Jan 1, 2006 12:00 PM
AFTER a devastating fire at his firm's chemical facility near Houston, Texas, in 2002, Jim Clawson of Third Coast Terminals has some advice to offer about ways mangers should develop a response plan for a serious incident.
He made the comments at the National Association of Chemical Distributors annual Operations Seminar and Trade Show September 14-16 in San Jose, California.
Being prepared for the worst-case scenario can help alleviate the repercussions should a disaster occur, Clawson said. “When you have a fire of that magnitude, you don't have time to ask what to do,” he added.
The fire at the 15-acre site, whose cause has never been determined, destroyed the facility and resulted in the release of 1.4 million gallons of liquids.
In the aftermath, nearby schools were closed, homes were damaged, and a “huge” cleanup was required, Clawson said. Costs of the disaster have reached $24.31 million and “are still rolling,” he added.
Being prepared for such an incident requires extensive planning and good communication throughout the company. Identifying who will be in charge on site and giving that person the authority to perform the duties is essential, he said. There also must be a person authorized to distribute funds as needed, and the company's attorney should be immediately available to answer legal questions from governmental officials.
“Establish a spokesman for the press and pubic immediately,” he said. “And don't allow unauthorized employees to speculate about the circumstances of the incident.”
One of the most important responses should be to customers and suppliers in order to answer their questions and alleviate their concerns. Immediate action also requires bringing in environmental engineers who can evaluate the situation and respond to officials' questions. In addition, a person should be designated to interact with insurance investigators.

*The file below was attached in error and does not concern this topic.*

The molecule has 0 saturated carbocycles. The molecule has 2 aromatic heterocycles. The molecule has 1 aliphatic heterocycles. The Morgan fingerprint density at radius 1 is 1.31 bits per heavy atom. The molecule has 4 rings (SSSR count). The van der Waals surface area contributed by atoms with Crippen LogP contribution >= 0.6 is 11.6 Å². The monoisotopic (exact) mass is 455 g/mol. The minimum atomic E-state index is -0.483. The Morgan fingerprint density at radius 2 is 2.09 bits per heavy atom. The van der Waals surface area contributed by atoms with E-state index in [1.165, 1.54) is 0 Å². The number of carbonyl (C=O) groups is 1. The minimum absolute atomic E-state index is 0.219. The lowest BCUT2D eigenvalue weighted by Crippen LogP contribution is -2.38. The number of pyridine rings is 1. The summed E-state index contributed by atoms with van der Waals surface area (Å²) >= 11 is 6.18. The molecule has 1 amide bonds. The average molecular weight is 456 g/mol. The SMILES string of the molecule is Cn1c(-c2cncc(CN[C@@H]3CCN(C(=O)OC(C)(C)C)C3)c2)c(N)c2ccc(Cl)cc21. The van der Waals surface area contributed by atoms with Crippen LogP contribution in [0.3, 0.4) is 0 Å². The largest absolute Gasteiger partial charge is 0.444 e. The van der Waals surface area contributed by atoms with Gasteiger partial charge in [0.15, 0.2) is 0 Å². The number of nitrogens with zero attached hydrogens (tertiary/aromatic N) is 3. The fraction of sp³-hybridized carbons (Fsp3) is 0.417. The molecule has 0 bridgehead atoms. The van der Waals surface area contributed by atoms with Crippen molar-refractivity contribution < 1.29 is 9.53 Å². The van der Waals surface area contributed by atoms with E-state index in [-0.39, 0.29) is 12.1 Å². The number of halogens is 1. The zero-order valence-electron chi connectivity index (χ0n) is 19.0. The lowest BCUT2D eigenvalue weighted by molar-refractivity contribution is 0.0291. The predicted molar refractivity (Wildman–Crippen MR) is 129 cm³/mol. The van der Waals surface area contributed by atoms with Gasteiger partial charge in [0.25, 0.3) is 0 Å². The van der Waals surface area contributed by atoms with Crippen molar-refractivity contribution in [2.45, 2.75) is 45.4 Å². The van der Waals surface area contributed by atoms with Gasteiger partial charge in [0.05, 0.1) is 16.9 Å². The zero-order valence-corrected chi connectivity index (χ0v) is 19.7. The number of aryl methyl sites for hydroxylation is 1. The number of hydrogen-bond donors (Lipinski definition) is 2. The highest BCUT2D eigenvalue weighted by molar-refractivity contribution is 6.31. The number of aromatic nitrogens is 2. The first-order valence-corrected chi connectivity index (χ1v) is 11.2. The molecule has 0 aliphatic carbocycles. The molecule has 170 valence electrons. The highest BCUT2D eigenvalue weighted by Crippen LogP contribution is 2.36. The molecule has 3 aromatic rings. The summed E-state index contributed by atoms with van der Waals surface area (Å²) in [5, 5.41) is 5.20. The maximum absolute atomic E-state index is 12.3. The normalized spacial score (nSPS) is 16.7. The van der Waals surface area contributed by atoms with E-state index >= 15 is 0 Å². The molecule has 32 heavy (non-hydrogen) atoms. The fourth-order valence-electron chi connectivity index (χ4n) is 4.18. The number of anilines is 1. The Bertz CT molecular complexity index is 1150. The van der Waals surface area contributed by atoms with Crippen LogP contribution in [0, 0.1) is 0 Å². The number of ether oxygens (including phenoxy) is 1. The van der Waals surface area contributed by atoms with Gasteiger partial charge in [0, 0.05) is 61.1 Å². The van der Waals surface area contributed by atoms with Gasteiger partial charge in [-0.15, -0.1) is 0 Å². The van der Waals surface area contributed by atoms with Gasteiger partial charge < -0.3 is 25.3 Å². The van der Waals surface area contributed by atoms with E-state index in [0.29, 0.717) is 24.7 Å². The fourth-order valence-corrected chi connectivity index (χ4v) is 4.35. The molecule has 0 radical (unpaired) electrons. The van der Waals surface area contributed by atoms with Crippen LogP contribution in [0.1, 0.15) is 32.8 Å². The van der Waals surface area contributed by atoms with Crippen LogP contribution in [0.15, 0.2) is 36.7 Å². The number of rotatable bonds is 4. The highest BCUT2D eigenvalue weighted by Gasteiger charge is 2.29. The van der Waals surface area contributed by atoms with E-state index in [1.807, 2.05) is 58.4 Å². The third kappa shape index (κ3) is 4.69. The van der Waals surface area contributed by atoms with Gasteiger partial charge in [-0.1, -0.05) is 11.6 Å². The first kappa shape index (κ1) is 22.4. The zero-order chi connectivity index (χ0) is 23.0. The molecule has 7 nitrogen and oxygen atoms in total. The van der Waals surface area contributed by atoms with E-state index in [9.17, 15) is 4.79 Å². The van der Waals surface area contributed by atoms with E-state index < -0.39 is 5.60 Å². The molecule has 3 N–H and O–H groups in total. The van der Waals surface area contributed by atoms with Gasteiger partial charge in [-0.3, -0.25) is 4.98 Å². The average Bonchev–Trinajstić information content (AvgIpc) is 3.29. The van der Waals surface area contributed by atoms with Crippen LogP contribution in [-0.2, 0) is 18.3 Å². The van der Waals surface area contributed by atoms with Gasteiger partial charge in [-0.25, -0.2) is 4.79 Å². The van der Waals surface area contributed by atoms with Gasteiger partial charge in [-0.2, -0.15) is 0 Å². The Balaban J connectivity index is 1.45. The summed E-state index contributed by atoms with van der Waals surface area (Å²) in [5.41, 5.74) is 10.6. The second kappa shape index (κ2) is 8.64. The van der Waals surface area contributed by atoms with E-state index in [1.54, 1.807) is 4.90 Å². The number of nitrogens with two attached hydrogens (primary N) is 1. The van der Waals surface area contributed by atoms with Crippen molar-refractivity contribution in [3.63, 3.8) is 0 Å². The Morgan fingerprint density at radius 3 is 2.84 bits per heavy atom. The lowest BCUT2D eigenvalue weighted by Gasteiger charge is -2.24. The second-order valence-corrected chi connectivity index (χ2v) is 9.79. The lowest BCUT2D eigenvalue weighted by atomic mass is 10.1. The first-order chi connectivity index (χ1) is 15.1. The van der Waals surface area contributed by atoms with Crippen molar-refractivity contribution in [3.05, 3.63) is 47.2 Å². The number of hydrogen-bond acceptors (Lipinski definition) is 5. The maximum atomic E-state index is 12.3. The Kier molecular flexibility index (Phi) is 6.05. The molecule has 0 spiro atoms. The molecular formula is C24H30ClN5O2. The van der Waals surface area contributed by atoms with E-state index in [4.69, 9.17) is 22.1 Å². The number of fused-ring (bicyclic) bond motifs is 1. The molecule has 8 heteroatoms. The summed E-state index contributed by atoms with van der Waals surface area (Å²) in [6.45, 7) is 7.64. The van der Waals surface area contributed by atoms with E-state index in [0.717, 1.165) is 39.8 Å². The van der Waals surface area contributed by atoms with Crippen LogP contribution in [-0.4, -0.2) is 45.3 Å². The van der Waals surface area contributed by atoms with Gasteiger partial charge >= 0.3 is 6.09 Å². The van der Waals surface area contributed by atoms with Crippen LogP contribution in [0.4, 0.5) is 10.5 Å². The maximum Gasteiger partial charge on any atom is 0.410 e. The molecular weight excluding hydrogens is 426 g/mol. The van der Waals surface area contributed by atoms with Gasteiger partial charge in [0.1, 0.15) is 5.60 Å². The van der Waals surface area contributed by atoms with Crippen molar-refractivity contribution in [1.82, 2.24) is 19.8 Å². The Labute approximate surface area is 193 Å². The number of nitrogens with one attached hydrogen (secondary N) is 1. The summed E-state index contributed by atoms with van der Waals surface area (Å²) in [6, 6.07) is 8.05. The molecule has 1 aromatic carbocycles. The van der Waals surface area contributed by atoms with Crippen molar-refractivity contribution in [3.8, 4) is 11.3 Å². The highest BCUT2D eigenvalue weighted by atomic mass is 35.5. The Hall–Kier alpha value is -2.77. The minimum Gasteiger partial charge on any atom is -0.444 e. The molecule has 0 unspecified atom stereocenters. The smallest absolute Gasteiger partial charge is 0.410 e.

Other advice for response to an incident includes:
Place dikes around area, if necessary.
Provide food and drink to the public, press, and officials who may be on site.
Provide accommodations for people who have to be evacuated.
Be sure that security is in force to protect the area and control traffic.
Keep unauthorized people off the site.
Have someone designated who will contact utility companies.
Be sure needed personnel are available, such as those in production, operations, accounting.
Take bids from salvage companies, and do it fast.
Monitor the air.
Manage the use of attorneys and equipment.
If video is used during the event, give the tapes to the company attorney.
Watch for fake bills from companies.
When making plans to handle an incident:
Have a positive relationship and prior interaction with officials at local response agencies.
Be familiar with Occupational Safety and Health Administration regulations.
Have company fire fighting and suppressions teams make an arrangement with neighboring companies in the event they are needed.
Store all insurance records and material safety data sheets off site.
Be sure that insurance policies have wide-ranging coverage.
Maintain a financial arrangement with two or more banks. (If inventory is used as assets for loans, the bank can shutdown all financial services, he said.)
Have maps of nearby streets, residential areas, and waterways that might be affected by a disaster.
Perform emergency drills with local law enforcement and emergency responders.
Document any asbestos on site.
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